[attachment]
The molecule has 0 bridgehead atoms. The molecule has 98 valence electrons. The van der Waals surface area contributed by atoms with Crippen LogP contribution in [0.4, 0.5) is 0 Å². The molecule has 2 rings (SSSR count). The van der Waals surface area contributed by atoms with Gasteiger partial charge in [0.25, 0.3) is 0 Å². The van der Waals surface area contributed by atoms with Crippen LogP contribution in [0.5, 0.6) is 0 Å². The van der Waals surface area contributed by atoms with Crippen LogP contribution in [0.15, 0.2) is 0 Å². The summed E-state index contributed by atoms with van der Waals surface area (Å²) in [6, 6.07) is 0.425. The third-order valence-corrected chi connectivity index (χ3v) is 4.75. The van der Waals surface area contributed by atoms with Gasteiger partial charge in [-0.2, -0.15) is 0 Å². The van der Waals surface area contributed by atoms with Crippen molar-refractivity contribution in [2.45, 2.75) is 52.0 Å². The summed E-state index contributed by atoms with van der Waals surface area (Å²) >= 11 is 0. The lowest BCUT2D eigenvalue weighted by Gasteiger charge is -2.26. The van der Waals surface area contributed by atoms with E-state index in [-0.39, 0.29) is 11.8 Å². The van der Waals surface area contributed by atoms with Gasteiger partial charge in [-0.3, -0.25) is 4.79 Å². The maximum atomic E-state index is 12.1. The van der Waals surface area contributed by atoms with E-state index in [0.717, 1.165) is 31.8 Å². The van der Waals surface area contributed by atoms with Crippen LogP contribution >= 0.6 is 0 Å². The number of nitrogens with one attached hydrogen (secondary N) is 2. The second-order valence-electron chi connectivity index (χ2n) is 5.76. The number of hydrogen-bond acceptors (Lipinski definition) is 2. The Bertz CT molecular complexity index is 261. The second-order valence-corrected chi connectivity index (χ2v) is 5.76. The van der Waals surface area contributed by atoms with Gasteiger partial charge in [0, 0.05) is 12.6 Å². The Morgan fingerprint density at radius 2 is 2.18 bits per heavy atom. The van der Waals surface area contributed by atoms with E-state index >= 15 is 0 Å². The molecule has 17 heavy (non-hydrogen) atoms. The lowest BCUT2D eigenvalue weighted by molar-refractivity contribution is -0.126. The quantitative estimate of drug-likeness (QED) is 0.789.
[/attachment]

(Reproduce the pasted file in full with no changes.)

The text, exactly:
The molecule has 0 bridgehead atoms. The molecule has 98 valence electrons. The van der Waals surface area contributed by atoms with Crippen LogP contribution in [0.4, 0.5) is 0 Å². The molecule has 2 rings (SSSR count). The van der Waals surface area contributed by atoms with Gasteiger partial charge in [0.25, 0.3) is 0 Å². The van der Waals surface area contributed by atoms with Crippen LogP contribution in [0.5, 0.6) is 0 Å². The van der Waals surface area contributed by atoms with Crippen LogP contribution in [0.15, 0.2) is 0 Å². The summed E-state index contributed by atoms with van der Waals surface area (Å²) in [6, 6.07) is 0.425. The third-order valence-corrected chi connectivity index (χ3v) is 4.75. The van der Waals surface area contributed by atoms with Gasteiger partial charge in [-0.2, -0.15) is 0 Å². The van der Waals surface area contributed by atoms with Crippen molar-refractivity contribution in [2.45, 2.75) is 52.0 Å². The summed E-state index contributed by atoms with van der Waals surface area (Å²) >= 11 is 0. The lowest BCUT2D eigenvalue weighted by Gasteiger charge is -2.26. The van der Waals surface area contributed by atoms with E-state index in [-0.39, 0.29) is 11.8 Å². The van der Waals surface area contributed by atoms with Gasteiger partial charge in [-0.3, -0.25) is 4.79 Å². The maximum atomic E-state index is 12.1. The van der Waals surface area contributed by atoms with E-state index in [0.717, 1.165) is 31.8 Å². The van der Waals surface area contributed by atoms with Crippen LogP contribution >= 0.6 is 0 Å². The number of nitrogens with one attached hydrogen (secondary N) is 2. The second-order valence-electron chi connectivity index (χ2n) is 5.76. The number of hydrogen-bond acceptors (Lipinski definition) is 2. The Bertz CT molecular complexity index is 261. The second-order valence-corrected chi connectivity index (χ2v) is 5.76. The van der Waals surface area contributed by atoms with Gasteiger partial charge in [0, 0.05) is 12.6 Å². The Morgan fingerprint density at radius 2 is 2.18 bits per heavy atom. The van der Waals surface area contributed by atoms with E-state index >= 15 is 0 Å². The molecule has 17 heavy (non-hydrogen) atoms. The lowest BCUT2D eigenvalue weighted by molar-refractivity contribution is -0.126. The quantitative estimate of drug-likeness (QED) is 0.789.